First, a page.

Sideways (2004) ~ Starring the great Paul Giamatti, it’s probably one of the most famous movies about wine so I don’t think I need to go into a plot synopsis. Suffice to say,  it probably cast the most light on the whole Merlot vs. Pinot debate. My favorite scene is when Virginia Madsen’s character, Maya, waxes poetic on what she loves about wine; how wine continues to evolve over time, gaining complexity and how it is, actually, alive. Much like love. Amid the comedy and chaos of the movie, this is the scene that distills what it is to be a true lover of wine.

Bottle Shock (2008) ~ If you can get past the really bad wig that Chris Pine has to wear, Bottle Shock is an interesting look at the fledgling California wine industry in the mid-’70’s. Loosely based on a true story, it follows two tales. The first is the struggle between a failing California winemaker Jim Barrett (Bill Pullman) and his slacker son, Bo (Pine) to produce the perfect wine. The second, British wine educator Steven Spurrier (Alan Rickman), living in Paris, trying to find a bold way to promote his (at the time) unremarkable business. On the advice of an American friend, Spurrier creates an international wine competition to find the best of California to compete with the French. It illustrates the beginning of the globalization of wine and how a snubbed wine region can rise to the occasion and triumph. The message: sometimes you can make something too perfect; and that letting go is when perfection can truly be achieved. Woah. I think I need a drink.

This week, I watched some great wine movies, and enjoyed a new favorite wine. I’m ready for the big night with a chilled bottle of Chandon.

For those of you who, like me, are still waiting for that lost invite to the Governor’s Ball, I hope you enjoy the show.


©TheWineStudent, 2013

Celebrity Skins: The Grapes of RUSH

Finally! I had to take a step away from working on my aeration post to give a hearty congratulations to RUSH on their Rock Hall nomination. After so many years of not even being a bridesmaid ~ much less the bride, they are being recognized. And it’s about time.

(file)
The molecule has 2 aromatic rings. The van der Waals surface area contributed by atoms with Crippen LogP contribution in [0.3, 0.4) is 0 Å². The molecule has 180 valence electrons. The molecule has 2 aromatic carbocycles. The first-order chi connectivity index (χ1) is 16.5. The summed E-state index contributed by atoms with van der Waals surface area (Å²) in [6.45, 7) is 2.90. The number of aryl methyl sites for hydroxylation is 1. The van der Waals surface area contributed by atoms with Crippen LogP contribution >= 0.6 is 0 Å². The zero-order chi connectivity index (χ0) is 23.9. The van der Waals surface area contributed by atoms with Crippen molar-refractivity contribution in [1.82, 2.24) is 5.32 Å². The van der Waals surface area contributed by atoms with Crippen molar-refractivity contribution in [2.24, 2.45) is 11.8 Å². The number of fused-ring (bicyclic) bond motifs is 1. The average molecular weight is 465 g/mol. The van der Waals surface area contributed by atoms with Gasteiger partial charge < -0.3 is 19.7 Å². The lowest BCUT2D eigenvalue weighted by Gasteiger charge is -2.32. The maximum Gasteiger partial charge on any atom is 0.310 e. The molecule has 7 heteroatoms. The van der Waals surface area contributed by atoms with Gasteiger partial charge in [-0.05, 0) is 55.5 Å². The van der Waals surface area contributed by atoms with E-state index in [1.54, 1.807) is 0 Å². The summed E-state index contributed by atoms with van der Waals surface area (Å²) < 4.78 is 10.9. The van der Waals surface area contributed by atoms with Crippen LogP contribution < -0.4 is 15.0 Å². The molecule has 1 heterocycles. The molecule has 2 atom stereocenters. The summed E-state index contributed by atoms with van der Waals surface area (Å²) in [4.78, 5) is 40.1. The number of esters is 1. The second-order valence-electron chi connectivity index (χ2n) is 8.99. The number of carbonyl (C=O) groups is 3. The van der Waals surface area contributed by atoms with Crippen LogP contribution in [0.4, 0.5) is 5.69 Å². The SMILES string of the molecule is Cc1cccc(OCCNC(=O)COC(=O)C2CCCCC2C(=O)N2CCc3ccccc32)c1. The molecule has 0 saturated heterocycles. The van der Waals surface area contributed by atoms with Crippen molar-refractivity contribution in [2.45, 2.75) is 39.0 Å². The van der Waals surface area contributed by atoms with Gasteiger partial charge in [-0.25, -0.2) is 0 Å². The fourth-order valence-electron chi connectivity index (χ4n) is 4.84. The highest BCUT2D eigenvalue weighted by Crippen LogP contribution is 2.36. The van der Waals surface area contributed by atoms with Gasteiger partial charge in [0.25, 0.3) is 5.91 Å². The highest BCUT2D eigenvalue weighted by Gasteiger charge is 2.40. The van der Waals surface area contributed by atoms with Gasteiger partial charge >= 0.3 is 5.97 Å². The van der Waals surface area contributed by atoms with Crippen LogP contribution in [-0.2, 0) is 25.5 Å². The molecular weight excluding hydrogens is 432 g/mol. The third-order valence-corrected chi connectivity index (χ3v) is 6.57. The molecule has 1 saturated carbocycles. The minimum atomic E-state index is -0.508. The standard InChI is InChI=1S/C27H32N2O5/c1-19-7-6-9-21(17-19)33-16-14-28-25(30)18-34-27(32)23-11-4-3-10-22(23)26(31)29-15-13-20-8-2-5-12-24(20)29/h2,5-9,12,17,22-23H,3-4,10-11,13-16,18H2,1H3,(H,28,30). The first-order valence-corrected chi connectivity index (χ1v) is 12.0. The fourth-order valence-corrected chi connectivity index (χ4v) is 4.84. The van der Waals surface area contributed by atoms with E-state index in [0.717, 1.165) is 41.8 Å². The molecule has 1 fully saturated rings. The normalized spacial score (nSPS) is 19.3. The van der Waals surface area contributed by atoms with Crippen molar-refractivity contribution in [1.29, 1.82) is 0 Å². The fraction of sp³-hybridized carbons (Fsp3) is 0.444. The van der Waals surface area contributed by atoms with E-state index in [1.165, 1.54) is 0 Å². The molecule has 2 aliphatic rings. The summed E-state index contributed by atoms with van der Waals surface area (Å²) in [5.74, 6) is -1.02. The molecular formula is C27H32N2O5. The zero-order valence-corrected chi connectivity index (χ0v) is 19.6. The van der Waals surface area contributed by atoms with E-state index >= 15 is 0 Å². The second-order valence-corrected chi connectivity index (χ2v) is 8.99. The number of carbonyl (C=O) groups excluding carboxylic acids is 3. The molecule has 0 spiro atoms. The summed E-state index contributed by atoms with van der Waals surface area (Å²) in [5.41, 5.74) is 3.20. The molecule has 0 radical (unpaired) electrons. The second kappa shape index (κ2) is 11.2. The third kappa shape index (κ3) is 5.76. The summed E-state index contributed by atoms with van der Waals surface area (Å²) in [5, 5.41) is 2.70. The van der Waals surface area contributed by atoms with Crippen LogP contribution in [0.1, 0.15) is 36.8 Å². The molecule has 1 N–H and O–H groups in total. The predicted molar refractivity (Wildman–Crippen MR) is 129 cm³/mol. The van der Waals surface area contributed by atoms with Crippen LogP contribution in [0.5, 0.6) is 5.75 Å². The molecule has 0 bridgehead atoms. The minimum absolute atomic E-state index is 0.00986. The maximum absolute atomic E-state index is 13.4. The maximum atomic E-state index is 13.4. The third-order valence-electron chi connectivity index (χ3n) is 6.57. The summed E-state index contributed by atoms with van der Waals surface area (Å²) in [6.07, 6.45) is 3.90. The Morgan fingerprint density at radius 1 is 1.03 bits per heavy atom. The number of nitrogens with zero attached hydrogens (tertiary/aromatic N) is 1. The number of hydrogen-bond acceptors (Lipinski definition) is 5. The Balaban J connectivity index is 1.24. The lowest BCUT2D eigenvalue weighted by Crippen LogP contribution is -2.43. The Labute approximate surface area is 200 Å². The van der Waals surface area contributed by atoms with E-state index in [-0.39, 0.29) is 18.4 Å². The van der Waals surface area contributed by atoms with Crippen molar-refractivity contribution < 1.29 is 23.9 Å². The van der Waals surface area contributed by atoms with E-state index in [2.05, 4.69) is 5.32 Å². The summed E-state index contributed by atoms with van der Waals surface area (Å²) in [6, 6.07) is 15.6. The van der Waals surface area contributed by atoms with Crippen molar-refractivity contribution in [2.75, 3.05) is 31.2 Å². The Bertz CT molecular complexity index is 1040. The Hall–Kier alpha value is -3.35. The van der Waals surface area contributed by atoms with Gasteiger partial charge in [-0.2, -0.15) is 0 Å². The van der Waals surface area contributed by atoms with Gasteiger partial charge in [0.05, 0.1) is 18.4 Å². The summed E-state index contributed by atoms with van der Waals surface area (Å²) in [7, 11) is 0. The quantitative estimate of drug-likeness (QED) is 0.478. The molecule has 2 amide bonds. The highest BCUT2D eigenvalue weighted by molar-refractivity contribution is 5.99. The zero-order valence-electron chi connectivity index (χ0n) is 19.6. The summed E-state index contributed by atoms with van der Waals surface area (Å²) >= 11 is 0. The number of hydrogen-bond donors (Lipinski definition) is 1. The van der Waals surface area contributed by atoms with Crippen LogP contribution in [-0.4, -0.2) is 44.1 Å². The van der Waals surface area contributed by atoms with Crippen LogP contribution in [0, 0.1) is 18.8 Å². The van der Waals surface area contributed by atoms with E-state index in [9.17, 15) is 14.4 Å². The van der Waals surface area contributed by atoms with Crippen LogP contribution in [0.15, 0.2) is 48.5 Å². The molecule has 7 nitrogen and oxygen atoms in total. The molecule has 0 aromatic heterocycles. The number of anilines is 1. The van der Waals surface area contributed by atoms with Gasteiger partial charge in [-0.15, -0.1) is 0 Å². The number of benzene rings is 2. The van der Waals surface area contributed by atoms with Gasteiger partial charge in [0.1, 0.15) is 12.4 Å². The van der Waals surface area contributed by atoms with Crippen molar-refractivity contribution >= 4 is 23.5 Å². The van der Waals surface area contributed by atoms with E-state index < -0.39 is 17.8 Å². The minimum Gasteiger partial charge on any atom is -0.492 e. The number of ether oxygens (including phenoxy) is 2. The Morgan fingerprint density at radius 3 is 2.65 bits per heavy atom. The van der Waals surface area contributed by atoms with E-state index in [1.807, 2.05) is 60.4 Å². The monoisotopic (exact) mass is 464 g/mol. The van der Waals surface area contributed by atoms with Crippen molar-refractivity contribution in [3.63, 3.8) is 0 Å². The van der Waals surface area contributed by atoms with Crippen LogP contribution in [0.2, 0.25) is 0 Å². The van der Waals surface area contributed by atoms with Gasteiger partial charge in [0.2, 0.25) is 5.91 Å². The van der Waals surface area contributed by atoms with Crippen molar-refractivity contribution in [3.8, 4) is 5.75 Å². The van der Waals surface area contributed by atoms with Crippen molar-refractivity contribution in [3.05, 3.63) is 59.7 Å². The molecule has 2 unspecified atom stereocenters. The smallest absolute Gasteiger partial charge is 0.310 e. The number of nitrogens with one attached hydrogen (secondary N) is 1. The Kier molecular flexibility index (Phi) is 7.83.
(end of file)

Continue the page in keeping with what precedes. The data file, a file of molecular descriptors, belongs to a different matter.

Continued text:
While their reputation as a preeminent rock band is legend, it’s the commitment that both Geddy Lee and Alex Lifeson have to Grapes for Humanity Global Foundation that’s very cool indeed.

Founded in 2001 by Arlene Willis, who lost a brother to a land mine accident, GFHGF works to support land mine survivors by  building prosthetic clinics and aiding survivors in welfare issues. Their chief means of fundraising is putting on wine related activites such as wine tastings, wine pairings and wine auctions. Over the years, their philanthropic endevours have expanded and direct proceeds of the events go to specially selected projects that strive to make the world a better place.

It was seeing the direct effect of the money raised from the events that appealed most to Lee. He tells Samaritan magazine (via ultimateclassicrock and noisecreep), “I was very drawn to it because we did small projects. If we raised $50,000, we’d go to Honduras, build a clinic, and you saw the direct result of that money in action.  And that’s something, to me, that makes you feel really good because you know there’s no waste there.”

Geddy sortin' da grapes @ Tawse Winery, Grimsby ON ~ image via John Gundy

Geddy sortin’ da grapes @ Tawse Winery, Grimsby ON ~ image via John Gundy

He and Lifeson hosted the maiden “Excellent Adventure ~ Grapes Under Pressure Tour”  in 2009 at Tawse Winery in the Niagara region. The excursion featured a day trip to the winery in a private car generously supplied by VIA rail. There, participants spent the day out in the vineyard picking and sorting grapes, then enjoyed a luscious lunch with wine while bidding on items in the silent auction that featured RUSH memorabilia. The event raised $37,500.

The venue changes each time to feature a different local winery in a different Canadian wine region. Huff Estate Winery in Prince Edward County played host in 2011. The Excellent Adventures have raised over $350,000 for Grapes for Humanity Canada which is awesome. Touring this way is a great way for the GFHGF to gain more exposure to a wide variety of communities, and for the participating wineries to gain new visitors.